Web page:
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Thursday, March 16, 2017

WORK AT HOME SCAMS: TypesOfAid.com

TypesOfAid.com:

Work From Home Scams To Avoid


   March 13, 2014        typesofaid.com Staff
With job opportunities in many fields still flagging, some nefarious people continue to prey on the desperate or unwary by offering various work-at-home opportunities that turn out to be nothing more than scams. If you are considering working from home, here are some of the more popular scams and how to avoid them.
Stuffing Envelopes

It is 2014. Machines have completely taken over the need for humans to sit and stuff envelopes for hours. This scam works because people respond to the advertisements. The scammer then sends you a kit to send out mailings and put up advertisements enticing others. The only money you will make is by selling 'the system' to others. It is a never-ending loop and you will not make any money from this scheme unless you scam others into buying your envelope-stuffing packets.

At-Home Assembly and Crafting

Some companies advertise that they will allow you to buy kits of materials to assemble, then you are to mail back the completed items and receive payment. However, this is not how it works. You will pay the money for the kit, do the assembly, send in your work and have it rejected via form letter. Now you are left with piles of worthless tchotchkes, hours of wasted time and lost money.
Publish Post
Rebate Processing, Medical Billing and Other Like Industries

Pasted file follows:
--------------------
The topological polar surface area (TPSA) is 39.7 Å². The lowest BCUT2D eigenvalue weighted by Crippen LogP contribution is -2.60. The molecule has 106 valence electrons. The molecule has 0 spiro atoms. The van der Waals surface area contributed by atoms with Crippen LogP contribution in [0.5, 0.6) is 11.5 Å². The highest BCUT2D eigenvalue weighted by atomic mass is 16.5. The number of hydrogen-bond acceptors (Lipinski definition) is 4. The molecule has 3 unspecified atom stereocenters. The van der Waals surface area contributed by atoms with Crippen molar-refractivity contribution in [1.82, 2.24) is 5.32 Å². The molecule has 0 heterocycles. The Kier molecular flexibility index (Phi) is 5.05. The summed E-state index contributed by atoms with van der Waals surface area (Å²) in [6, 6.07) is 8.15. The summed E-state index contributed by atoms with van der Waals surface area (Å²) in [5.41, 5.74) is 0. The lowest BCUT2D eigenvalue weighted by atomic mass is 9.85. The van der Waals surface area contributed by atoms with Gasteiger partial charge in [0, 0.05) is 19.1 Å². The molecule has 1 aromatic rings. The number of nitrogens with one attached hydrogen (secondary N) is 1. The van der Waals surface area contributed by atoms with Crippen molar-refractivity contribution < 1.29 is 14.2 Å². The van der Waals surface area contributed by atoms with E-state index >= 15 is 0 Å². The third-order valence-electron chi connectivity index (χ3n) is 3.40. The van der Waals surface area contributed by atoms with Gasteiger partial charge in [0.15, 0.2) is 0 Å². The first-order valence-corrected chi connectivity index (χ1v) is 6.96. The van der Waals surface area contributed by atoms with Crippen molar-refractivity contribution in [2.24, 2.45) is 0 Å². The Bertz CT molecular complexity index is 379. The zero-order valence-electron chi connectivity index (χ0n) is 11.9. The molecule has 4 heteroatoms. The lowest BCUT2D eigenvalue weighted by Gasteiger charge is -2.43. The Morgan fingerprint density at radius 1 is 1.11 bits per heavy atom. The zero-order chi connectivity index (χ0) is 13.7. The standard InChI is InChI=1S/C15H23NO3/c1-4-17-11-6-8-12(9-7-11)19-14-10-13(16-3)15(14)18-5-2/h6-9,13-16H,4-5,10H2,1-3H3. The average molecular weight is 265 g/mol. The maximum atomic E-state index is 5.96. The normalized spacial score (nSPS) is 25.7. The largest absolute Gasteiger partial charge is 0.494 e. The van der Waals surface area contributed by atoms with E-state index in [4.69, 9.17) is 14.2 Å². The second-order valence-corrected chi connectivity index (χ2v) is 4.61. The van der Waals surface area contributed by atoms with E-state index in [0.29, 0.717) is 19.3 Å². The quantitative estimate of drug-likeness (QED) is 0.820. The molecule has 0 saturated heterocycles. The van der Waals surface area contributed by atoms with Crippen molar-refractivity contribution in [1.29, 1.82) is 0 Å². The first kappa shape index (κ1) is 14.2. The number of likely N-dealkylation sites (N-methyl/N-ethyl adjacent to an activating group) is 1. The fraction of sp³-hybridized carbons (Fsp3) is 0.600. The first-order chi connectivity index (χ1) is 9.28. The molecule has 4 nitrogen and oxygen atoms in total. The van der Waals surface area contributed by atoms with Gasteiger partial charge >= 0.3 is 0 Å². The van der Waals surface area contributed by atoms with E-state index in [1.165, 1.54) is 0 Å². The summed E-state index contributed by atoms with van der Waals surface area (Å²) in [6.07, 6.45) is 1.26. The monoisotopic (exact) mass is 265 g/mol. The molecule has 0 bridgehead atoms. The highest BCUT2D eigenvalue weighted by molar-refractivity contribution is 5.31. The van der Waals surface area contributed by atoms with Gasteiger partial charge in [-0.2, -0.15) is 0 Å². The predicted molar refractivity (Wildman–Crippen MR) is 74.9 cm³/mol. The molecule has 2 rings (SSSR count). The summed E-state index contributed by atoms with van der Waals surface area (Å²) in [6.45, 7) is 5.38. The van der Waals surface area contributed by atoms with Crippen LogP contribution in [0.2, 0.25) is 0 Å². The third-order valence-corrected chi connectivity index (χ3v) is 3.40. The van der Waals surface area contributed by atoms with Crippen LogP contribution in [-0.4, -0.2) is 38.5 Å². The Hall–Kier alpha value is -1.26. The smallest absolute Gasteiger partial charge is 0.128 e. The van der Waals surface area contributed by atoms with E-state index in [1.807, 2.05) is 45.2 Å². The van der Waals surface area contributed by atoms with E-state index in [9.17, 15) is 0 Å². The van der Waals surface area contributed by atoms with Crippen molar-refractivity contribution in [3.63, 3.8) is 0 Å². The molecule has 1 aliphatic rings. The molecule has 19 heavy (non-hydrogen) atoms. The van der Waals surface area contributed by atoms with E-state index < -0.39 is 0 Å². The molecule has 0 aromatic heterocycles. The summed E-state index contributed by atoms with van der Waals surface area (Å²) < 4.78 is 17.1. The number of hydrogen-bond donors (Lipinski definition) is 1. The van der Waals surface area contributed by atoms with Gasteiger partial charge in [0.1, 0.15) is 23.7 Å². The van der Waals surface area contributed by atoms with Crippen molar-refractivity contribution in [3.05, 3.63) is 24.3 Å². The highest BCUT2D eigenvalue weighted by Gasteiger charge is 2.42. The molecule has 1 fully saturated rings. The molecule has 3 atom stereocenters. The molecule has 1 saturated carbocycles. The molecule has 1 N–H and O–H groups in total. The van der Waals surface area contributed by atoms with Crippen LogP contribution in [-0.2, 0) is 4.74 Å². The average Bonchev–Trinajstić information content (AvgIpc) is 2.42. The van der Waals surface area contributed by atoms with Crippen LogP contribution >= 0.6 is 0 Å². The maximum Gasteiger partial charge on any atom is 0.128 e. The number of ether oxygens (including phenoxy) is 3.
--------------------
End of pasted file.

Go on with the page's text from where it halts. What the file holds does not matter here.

These scams prey on people because there are people who get paid to do these tasks. They usually work in office buildings after extensive training or schooling. Advertisements promise big returns in exchange for doing these tasks from home. After collecting your fee, which can be substantial, the company then sends you a bundle of worthless materials and software and leaves you without the capability to attract clients or get any return on your investment.

Finding Real Work-at-Home Opportunities

There are a plethora of honest work-at-home firms that pay as agreed on the Internet. A lot of them encompass writing content, selling pictures, writing code or producing projects that can be used on websites. You should, with very few exceptions, never pay to work. Nearly all legitimate sites offering work will want nothing but an application and a small sample of your work. Some companies may ask for a small fee to cover drug or background checks if they are offering you a full-time, employed position.

By understanding how work-at-home scams operate, you can avoid them and dive right into paying work. Of course, always practice due diligence and run a few searches about the company before giving them any information or completing any work.

 "Work From Home Scams To Avoid   March 13, 2014   to be continued.

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